Initially, the idea of vampires existing in what was otherwise a straight science fiction tale threw me out of the story.  But Watts does a good job of naturalizing them.  In this story, they aren’t supernatural, just an extinct offshoot of humanity, through technology recently brought back from extinction,  with a mutation that turned them into predator cannibals.  One traditional aspect of vampires is retained: their fear of crosses.  (Caused by an aspect of their mutation that causes them to go into convulsions when they see perpendicular shapes.)

The title of the book, “blindsight,” refers to a condition where someone’s eyes are functional, in the sense that they receive light and transmit it on to the brain, but some problem in the brain prevents the person from actually being conscious of what they’re seeing.  They can see, but they’re still blind.  It’s a type of blindness sometimes seen in patients with certain types of brain damage.  The phenomenon becomes a plot point in the story.

The narrator, and all of the other characters, serve as vessels to explore the nature of the human mind, and of consciousness.  Each of the characters ends up serving as a contrast to normal humans.  A contrast that sheds light on how the minds of regular humans work.  And at a certain point in the story, the central AI of the team’s ship, ominously called “Captain,” itself becomes an important player, providing an additional contrast.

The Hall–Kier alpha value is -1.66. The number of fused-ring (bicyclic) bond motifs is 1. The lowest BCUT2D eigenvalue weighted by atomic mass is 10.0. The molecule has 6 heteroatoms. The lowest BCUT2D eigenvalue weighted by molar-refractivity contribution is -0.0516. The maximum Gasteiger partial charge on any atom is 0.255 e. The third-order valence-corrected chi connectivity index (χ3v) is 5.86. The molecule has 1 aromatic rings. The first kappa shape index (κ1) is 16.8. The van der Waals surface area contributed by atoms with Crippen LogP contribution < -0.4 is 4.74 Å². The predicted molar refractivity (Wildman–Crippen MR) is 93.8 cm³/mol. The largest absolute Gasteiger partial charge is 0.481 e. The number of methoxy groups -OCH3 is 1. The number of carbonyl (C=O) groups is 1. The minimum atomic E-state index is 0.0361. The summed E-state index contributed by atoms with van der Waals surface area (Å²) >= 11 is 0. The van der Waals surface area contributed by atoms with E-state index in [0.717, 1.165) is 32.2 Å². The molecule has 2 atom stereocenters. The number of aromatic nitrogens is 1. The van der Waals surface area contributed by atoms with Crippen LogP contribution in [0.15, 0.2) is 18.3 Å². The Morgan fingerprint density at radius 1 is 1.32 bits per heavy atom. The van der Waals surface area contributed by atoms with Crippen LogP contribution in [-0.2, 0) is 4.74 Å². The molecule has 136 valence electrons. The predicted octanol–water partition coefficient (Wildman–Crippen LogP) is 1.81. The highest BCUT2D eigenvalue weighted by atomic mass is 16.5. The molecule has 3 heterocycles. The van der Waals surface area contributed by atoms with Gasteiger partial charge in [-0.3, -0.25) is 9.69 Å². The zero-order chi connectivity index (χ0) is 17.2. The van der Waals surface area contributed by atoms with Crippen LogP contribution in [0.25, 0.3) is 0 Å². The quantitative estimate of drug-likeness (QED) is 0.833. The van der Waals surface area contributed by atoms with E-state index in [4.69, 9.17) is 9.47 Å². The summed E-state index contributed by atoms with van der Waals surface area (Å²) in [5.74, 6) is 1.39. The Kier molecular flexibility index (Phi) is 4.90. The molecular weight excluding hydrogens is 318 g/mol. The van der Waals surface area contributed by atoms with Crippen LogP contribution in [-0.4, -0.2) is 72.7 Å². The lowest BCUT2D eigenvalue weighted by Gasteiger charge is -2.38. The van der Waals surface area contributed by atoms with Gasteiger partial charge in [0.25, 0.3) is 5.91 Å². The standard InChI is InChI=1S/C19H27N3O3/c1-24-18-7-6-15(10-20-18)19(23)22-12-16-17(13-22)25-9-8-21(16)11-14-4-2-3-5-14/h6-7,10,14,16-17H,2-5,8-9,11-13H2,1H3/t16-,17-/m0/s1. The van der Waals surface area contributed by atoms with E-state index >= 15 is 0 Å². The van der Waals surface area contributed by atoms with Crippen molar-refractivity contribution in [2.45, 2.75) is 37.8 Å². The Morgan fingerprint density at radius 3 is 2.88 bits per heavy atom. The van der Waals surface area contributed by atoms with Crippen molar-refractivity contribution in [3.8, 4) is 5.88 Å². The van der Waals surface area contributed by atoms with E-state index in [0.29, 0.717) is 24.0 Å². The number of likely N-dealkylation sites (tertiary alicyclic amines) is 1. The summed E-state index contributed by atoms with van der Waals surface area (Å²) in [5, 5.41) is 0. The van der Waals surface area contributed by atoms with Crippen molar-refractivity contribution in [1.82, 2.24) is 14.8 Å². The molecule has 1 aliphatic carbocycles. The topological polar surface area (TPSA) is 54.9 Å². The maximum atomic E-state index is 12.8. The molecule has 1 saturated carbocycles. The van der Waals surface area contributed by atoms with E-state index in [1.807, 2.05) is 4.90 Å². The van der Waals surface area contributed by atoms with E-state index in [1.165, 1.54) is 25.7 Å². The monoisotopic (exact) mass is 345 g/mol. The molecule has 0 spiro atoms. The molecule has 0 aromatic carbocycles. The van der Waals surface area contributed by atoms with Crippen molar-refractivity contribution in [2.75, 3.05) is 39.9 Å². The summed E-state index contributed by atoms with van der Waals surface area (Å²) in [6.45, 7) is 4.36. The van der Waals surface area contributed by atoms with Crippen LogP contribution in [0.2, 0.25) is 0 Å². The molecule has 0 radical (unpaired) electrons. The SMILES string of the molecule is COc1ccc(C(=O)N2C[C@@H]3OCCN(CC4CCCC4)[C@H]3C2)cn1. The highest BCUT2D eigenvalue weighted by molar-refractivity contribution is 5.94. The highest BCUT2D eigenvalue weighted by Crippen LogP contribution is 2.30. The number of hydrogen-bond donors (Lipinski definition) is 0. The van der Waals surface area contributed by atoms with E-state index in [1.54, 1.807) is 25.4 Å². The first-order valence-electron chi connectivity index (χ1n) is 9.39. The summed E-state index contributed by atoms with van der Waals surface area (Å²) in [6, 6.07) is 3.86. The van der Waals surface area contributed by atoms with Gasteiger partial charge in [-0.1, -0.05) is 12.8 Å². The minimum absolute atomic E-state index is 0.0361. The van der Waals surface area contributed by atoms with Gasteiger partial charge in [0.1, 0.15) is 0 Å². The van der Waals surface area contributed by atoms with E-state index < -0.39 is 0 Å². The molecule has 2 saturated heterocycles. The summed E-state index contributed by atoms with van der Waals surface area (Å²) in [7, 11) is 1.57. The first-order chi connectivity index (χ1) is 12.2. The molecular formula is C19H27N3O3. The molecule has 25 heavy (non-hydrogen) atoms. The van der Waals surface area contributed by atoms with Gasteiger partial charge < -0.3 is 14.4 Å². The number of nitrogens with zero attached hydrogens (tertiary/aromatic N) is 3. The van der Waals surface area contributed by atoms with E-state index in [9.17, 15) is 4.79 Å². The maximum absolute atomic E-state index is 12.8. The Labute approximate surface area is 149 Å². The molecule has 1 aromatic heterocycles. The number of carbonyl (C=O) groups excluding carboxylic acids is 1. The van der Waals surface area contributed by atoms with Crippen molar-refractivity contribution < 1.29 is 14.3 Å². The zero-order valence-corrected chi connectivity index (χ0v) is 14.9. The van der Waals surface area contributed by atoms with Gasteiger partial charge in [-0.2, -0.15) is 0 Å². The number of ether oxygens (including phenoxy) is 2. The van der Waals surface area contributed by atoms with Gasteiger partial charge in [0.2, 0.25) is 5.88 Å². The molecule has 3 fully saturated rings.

And when we’ve explored those human variations to some extent, the aliens are introduced and we’re treated to a comparison between how they and humans think.  In the end, there turns out to be an astonishing difference, a difference that, in the story, has profound, disturbing implications for the future of humanity.

It’s difficult to say much more without getting into spoilers.  The book was a hard slog, but I found the payoff to be worth it.  If you like science fiction, and are  interested in the human mind, in consciousness, its evolutionary purposes, and how an alien mind might be different than ours, then I recommend it.

One thing that spurred me to read this book was that Watts has just come out with a sequel, ‘Echopraxia‘, which I may get around to reading at some point, and possibly reviewing here.

Posted in Science Fiction | Tagged , , , , , , , | 2 Comments